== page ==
Inadequate data and a general lack of transparency about vaccine trials, coupled with murky procurement agreements between governments and pharmaceutical companies, further fuel reluctance. 

Although there is overwhelming evidence that the vaccines are safe and effective, it is important to acknowledge that people’s fears are valid. Showing empathy when talking to people who are reluctant or uncertain may help to make them more receptive to balanced, evidence-based messages. 

It’s equally important to be honest about issues such as the common occurrence of minor side-effects — and to use evidence to contextualise the extremely rare risk of severe side-effects.

For instance, the scaremongering media coverage about blood clots developing after getting the Johnson & Johnson (J&J) or AstraZeneca vaccine created the impression that clots occur far more often than they do.

Investigations by international medicine regulators showed that the risk of developing a blood clot after getting the jab was very low — less than one in a million for J&J and between four and six in a million for AstraZeneca. Typically, a very rare adverse event after taking a medicine is defined as affecting fewer than one in 10,000 people, but in this case the chances of developing blood clots were deemed really slim, and the vaccines were cleared for use after the temporary pause.

Don’t be afraid to drop a name or two

If Elvis could do it, so can you.

elvis polio shot
In 1956, the then rising rock ’n’ roll star Elvis Presley appeared on public television, getting his polio shot. (Photo:statnews.com / Wikipedia)

In 1956, rising rock ’n roll star Elvis Presley appeared on public television getting his polio shot at a time when vaccine uptake was precariously slow. The Elvis effect seemed to have helped to spur US teenagers to launch campaigns to recruit their friends. Vaccinations surged, and by the next year active cases of polio had dropped from 15,140 to 5,485. Five years later, by 1962, fewer than 1,000 cases were reported. 

Studies about social influence on boosting the uptake of flu vaccines suggest that talking about other people getting their shots might help to improve the uptake for Covid-19 vaccines, too. It need not only be social influencers– even examples from within a peer group can help to nudge people to get on board.

Don’t focus on hardline refusers, try to convince those sitting on the fence  

A small percentage of people say they will never get the jab — and studies suggest that chances are slim that they will change their minds. In the US, they number about one in eight people, in South Africa, it’s about one in 15 (although the proportion may differ in pockets of the population).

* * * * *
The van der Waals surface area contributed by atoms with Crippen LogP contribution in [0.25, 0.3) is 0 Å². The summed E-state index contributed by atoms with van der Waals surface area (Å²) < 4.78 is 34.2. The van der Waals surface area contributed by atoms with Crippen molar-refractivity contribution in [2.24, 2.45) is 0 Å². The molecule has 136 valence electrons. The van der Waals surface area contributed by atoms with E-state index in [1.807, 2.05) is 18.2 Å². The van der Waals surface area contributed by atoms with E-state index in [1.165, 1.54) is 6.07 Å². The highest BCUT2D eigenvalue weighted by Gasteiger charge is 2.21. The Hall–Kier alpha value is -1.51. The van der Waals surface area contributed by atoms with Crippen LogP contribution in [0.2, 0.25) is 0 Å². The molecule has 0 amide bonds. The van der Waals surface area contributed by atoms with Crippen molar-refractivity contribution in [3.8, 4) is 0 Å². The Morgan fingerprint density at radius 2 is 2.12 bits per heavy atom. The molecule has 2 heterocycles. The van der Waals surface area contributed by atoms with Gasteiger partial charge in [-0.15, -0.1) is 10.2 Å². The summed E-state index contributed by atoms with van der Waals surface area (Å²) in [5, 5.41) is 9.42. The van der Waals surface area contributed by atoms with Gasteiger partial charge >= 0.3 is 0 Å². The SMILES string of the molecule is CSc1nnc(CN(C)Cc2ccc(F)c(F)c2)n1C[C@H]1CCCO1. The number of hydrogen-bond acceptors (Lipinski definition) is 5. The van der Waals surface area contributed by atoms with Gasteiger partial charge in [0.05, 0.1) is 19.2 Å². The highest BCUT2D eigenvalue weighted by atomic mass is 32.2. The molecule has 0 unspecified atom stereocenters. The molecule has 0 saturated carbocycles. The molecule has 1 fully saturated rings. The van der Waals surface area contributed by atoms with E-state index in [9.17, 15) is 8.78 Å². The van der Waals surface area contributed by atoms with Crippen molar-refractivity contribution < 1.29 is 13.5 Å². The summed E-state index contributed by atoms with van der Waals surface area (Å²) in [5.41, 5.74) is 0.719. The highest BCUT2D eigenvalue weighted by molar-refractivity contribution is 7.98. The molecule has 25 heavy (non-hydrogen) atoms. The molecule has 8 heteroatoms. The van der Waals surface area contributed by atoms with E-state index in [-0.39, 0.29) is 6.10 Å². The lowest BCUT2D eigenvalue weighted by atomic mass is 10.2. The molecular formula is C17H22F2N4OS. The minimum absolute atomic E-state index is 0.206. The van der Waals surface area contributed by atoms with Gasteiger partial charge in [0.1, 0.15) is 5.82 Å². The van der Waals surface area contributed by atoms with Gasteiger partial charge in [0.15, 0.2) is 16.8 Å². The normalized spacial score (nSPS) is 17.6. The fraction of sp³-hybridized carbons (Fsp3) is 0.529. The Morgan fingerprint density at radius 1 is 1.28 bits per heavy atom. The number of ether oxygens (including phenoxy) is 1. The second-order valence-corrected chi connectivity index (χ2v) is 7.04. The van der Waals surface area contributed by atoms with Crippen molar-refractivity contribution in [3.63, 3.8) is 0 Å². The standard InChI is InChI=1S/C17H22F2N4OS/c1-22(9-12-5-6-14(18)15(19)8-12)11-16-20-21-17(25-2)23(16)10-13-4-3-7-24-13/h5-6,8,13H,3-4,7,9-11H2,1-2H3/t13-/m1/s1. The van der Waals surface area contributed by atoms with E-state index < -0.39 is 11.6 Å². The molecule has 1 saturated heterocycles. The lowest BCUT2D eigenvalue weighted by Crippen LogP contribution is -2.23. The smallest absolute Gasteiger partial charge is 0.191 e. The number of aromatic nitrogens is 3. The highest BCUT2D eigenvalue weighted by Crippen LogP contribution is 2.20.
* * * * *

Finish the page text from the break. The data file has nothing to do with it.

The uptake among vaccine-ready people can change over time, but hardline anti-vaxxers almost never change their minds. So trying to persuade committed anti-vaxxers is likely to be a waste of time and money; it’s more effective to focus on people who are vaccine-ready and receptive to new information. 

Understand people’s realities

Historically, vaccination campaigns focused on busting myths and providing evidence-based information about vaccine safety and benefits. Yet, opposition to Covid-19 vaccines (and non-pharmaceutical interventions such as wearing masks and physical distancing) seems more strongly rooted in people’s lack of institutional trust, and even a mistrust of the government in general when faced with a large-scale epidemic. 

A separate — but valid — issue is a distrust of vaccines that stems from historical injustice and inequality. For example, American intelligence services used a vaccination campaign in Pakistan as a cover to capture Osama bin Laden — a nugget used effectively by the Taliban to discredit subsequent vaccination drives in that country. 

Historic racism has also contributed to lower trust in many communities of colour — and has been so pervasive that the effect is seen even among healthcare workers. Low levels of trust are compounded by many of these communities still experiencing obstacles in accessing medical care for Covid-19.  

In the end, turning nudges into numbers may be more about how we talk to the unvaccinated than what we say. DM/MC

This story was produced by the Bhekisisa Centre for Health Journalism. Sign up for the newsletter.

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"Information pertaining to Covid-19, vaccines, how to control the spread of the virus and potential treatments is ever-changing. Under the South African Disaster Management Act Regulation 11(5)(c) it is prohibited to publish information through any medium with the intention to deceive people on government measures to address COVID-19. We are therefore disabling the comment section on this article in order to protect both the commenting member and ourselves from potential liability. Should you have additional information that you think we should know, please email [email protected]"